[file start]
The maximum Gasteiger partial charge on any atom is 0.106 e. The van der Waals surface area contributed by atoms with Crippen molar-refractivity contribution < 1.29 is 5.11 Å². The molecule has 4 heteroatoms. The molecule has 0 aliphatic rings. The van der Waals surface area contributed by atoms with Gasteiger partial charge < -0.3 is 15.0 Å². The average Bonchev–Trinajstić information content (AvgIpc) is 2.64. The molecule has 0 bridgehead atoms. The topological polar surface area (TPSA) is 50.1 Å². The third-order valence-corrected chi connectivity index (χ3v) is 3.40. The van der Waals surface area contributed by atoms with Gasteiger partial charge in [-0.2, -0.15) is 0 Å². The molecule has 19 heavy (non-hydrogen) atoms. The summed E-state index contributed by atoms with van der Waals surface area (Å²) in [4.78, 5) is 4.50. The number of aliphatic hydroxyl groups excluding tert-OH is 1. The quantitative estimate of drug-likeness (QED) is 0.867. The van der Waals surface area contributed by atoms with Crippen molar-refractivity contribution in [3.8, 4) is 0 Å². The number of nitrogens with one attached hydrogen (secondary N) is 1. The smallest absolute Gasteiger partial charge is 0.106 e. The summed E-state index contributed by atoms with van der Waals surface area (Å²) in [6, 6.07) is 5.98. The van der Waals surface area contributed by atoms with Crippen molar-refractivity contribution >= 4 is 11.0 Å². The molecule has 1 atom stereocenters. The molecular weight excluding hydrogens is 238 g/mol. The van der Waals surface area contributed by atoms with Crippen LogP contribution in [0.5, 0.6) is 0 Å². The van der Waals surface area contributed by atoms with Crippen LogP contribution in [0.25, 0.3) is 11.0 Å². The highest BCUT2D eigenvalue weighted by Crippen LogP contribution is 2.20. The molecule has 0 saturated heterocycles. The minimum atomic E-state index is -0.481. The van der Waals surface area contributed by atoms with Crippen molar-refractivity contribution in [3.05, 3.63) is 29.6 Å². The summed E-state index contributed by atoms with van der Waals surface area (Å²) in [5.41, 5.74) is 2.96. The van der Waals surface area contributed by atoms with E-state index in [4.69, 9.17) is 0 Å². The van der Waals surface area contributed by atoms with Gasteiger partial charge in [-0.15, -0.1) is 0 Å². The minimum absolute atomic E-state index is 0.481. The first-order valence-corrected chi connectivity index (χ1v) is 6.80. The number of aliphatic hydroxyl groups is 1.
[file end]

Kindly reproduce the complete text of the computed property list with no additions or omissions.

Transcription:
The maximum Gasteiger partial charge on any atom is 0.106 e. The van der Waals surface area contributed by atoms with Crippen molar-refractivity contribution < 1.29 is 5.11 Å². The molecule has 4 heteroatoms. The molecule has 0 aliphatic rings. The van der Waals surface area contributed by atoms with Gasteiger partial charge < -0.3 is 15.0 Å². The average Bonchev–Trinajstić information content (AvgIpc) is 2.64. The molecule has 0 bridgehead atoms. The topological polar surface area (TPSA) is 50.1 Å². The third-order valence-corrected chi connectivity index (χ3v) is 3.40. The van der Waals surface area contributed by atoms with Gasteiger partial charge in [-0.2, -0.15) is 0 Å². The molecule has 19 heavy (non-hydrogen) atoms. The summed E-state index contributed by atoms with van der Waals surface area (Å²) in [4.78, 5) is 4.50. The number of aliphatic hydroxyl groups excluding tert-OH is 1. The quantitative estimate of drug-likeness (QED) is 0.867. The van der Waals surface area contributed by atoms with Crippen molar-refractivity contribution in [3.8, 4) is 0 Å². The number of nitrogens with one attached hydrogen (secondary N) is 1. The smallest absolute Gasteiger partial charge is 0.106 e. The summed E-state index contributed by atoms with van der Waals surface area (Å²) in [6, 6.07) is 5.98. The van der Waals surface area contributed by atoms with Crippen molar-refractivity contribution >= 4 is 11.0 Å². The molecule has 1 atom stereocenters. The molecular weight excluding hydrogens is 238 g/mol. The van der Waals surface area contributed by atoms with Crippen LogP contribution in [0.5, 0.6) is 0 Å². The van der Waals surface area contributed by atoms with Crippen LogP contribution in [0.25, 0.3) is 11.0 Å². The highest BCUT2D eigenvalue weighted by Crippen LogP contribution is 2.20. The molecule has 0 saturated heterocycles. The minimum atomic E-state index is -0.481. The van der Waals surface area contributed by atoms with Crippen molar-refractivity contribution in [3.05, 3.63) is 29.6 Å². The summed E-state index contributed by atoms with van der Waals surface area (Å²) in [5.41, 5.74) is 2.96. The van der Waals surface area contributed by atoms with E-state index in [4.69, 9.17) is 0 Å². The van der Waals surface area contributed by atoms with Gasteiger partial charge in [-0.15, -0.1) is 0 Å². The minimum absolute atomic E-state index is 0.481. The first-order valence-corrected chi connectivity index (χ1v) is 6.80. The number of aliphatic hydroxyl groups is 1.